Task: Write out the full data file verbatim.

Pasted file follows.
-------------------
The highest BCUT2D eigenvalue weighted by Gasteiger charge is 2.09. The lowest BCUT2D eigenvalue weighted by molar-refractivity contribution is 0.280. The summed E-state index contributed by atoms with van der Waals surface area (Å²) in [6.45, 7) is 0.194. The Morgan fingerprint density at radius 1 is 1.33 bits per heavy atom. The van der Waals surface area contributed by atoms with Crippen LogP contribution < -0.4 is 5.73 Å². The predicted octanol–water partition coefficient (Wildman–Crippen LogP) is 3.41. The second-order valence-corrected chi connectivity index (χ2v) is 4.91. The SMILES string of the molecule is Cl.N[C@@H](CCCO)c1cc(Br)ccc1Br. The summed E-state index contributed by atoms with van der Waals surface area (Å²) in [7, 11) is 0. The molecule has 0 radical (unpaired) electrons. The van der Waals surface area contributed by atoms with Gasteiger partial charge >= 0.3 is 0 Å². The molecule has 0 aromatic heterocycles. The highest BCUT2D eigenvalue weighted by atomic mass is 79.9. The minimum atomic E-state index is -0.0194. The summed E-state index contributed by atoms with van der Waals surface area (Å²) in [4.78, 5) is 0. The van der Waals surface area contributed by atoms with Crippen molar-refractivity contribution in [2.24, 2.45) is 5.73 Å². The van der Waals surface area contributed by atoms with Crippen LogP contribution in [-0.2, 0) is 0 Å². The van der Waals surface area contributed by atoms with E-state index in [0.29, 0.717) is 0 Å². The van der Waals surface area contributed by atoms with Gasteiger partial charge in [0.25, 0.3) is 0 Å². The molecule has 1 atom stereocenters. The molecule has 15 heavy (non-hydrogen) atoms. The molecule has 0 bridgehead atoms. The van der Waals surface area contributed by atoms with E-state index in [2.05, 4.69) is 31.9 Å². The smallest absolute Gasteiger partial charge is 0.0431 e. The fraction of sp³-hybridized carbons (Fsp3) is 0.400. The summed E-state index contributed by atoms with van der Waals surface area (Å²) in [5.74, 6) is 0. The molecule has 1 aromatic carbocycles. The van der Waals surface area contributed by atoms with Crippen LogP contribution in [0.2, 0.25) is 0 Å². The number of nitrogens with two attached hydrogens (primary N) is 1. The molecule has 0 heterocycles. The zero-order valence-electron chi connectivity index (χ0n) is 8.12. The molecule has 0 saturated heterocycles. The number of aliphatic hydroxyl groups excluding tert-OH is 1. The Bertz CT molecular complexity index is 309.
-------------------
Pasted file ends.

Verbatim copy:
The highest BCUT2D eigenvalue weighted by Gasteiger charge is 2.09. The lowest BCUT2D eigenvalue weighted by molar-refractivity contribution is 0.280. The summed E-state index contributed by atoms with van der Waals surface area (Å²) in [6.45, 7) is 0.194. The Morgan fingerprint density at radius 1 is 1.33 bits per heavy atom. The van der Waals surface area contributed by atoms with Crippen LogP contribution < -0.4 is 5.73 Å². The predicted octanol–water partition coefficient (Wildman–Crippen LogP) is 3.41. The second-order valence-corrected chi connectivity index (χ2v) is 4.91. The SMILES string of the molecule is Cl.N[C@@H](CCCO)c1cc(Br)ccc1Br. The summed E-state index contributed by atoms with van der Waals surface area (Å²) in [7, 11) is 0. The molecule has 0 radical (unpaired) electrons. The van der Waals surface area contributed by atoms with Gasteiger partial charge >= 0.3 is 0 Å². The molecule has 0 aromatic heterocycles. The highest BCUT2D eigenvalue weighted by atomic mass is 79.9. The minimum atomic E-state index is -0.0194. The summed E-state index contributed by atoms with van der Waals surface area (Å²) in [4.78, 5) is 0. The van der Waals surface area contributed by atoms with Crippen molar-refractivity contribution in [2.24, 2.45) is 5.73 Å². The van der Waals surface area contributed by atoms with Crippen LogP contribution in [-0.2, 0) is 0 Å². The van der Waals surface area contributed by atoms with E-state index in [0.29, 0.717) is 0 Å². The van der Waals surface area contributed by atoms with Gasteiger partial charge in [0.25, 0.3) is 0 Å². The molecule has 1 atom stereocenters. The molecule has 15 heavy (non-hydrogen) atoms. The molecule has 0 bridgehead atoms. The van der Waals surface area contributed by atoms with E-state index in [2.05, 4.69) is 31.9 Å². The smallest absolute Gasteiger partial charge is 0.0431 e. The fraction of sp³-hybridized carbons (Fsp3) is 0.400. The summed E-state index contributed by atoms with van der Waals surface area (Å²) in [5.74, 6) is 0. The molecule has 1 aromatic carbocycles. The van der Waals surface area contributed by atoms with Crippen LogP contribution in [0.2, 0.25) is 0 Å². The number of nitrogens with two attached hydrogens (primary N) is 1. The molecule has 0 heterocycles. The zero-order valence-electron chi connectivity index (χ0n) is 8.12. The molecule has 0 saturated heterocycles. The number of aliphatic hydroxyl groups excluding tert-OH is 1. The Bertz CT molecular complexity index is 309.